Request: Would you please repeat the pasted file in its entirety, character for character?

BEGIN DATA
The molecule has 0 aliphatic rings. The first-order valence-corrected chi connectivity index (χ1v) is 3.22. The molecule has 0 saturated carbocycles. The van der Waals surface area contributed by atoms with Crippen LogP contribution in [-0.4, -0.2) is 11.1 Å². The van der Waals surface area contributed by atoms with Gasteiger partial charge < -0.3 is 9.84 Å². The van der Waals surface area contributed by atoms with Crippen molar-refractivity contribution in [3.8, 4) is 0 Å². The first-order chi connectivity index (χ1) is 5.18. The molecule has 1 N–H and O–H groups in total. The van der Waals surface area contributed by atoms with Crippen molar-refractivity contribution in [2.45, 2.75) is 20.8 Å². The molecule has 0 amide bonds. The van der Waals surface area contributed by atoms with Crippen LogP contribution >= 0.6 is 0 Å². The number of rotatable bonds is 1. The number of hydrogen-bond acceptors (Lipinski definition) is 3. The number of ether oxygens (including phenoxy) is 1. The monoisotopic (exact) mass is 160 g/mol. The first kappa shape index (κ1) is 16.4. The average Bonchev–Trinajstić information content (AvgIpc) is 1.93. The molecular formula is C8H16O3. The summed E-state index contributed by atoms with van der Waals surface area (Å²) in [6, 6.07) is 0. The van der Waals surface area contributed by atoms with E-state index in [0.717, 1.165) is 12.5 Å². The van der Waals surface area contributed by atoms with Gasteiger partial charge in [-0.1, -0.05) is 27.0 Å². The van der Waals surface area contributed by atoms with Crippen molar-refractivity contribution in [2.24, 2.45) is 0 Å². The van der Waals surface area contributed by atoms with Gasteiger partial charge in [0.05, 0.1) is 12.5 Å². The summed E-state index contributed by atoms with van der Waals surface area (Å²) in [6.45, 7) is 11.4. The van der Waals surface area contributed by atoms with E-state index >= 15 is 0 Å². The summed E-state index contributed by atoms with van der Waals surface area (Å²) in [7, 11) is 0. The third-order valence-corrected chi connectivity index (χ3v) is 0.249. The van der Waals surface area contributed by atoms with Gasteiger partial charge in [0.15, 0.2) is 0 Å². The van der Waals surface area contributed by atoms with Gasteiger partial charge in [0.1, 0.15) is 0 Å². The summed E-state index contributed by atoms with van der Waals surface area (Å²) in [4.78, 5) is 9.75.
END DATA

The molecule has 0 aliphatic rings. The first-order valence-corrected chi connectivity index (χ1v) is 3.22. The molecule has 0 saturated carbocycles. The van der Waals surface area contributed by atoms with Crippen LogP contribution in [-0.4, -0.2) is 11.1 Å². The van der Waals surface area contributed by atoms with Gasteiger partial charge < -0.3 is 9.84 Å². The van der Waals surface area contributed by atoms with Crippen molar-refractivity contribution in [3.8, 4) is 0 Å². The first-order chi connectivity index (χ1) is 5.18. The molecule has 1 N–H and O–H groups in total. The van der Waals surface area contributed by atoms with Crippen molar-refractivity contribution in [2.45, 2.75) is 20.8 Å². The molecule has 0 amide bonds. The van der Waals surface area contributed by atoms with Crippen LogP contribution >= 0.6 is 0 Å². The number of rotatable bonds is 1. The number of hydrogen-bond acceptors (Lipinski definition) is 3. The number of ether oxygens (including phenoxy) is 1. The monoisotopic (exact) mass is 160 g/mol. The first kappa shape index (κ1) is 16.4. The average Bonchev–Trinajstić information content (AvgIpc) is 1.93. The molecular formula is C8H16O3. The summed E-state index contributed by atoms with van der Waals surface area (Å²) in [6, 6.07) is 0. The van der Waals surface area contributed by atoms with E-state index in [0.717, 1.165) is 12.5 Å². The van der Waals surface area contributed by atoms with Gasteiger partial charge in [-0.1, -0.05) is 27.0 Å². The van der Waals surface area contributed by atoms with Crippen molar-refractivity contribution in [2.24, 2.45) is 0 Å². The van der Waals surface area contributed by atoms with Gasteiger partial charge in [0.05, 0.1) is 12.5 Å². The summed E-state index contributed by atoms with van der Waals surface area (Å²) in [6.45, 7) is 11.4. The van der Waals surface area contributed by atoms with E-state index >= 15 is 0 Å². The summed E-state index contributed by atoms with van der Waals surface area (Å²) in [7, 11) is 0. The third-order valence-corrected chi connectivity index (χ3v) is 0.249. The van der Waals surface area contributed by atoms with Gasteiger partial charge in [0.15, 0.2) is 0 Å². The van der Waals surface area contributed by atoms with Gasteiger partial charge in [0.1, 0.15) is 0 Å². The summed E-state index contributed by atoms with van der Waals surface area (Å²) in [4.78, 5) is 9.75.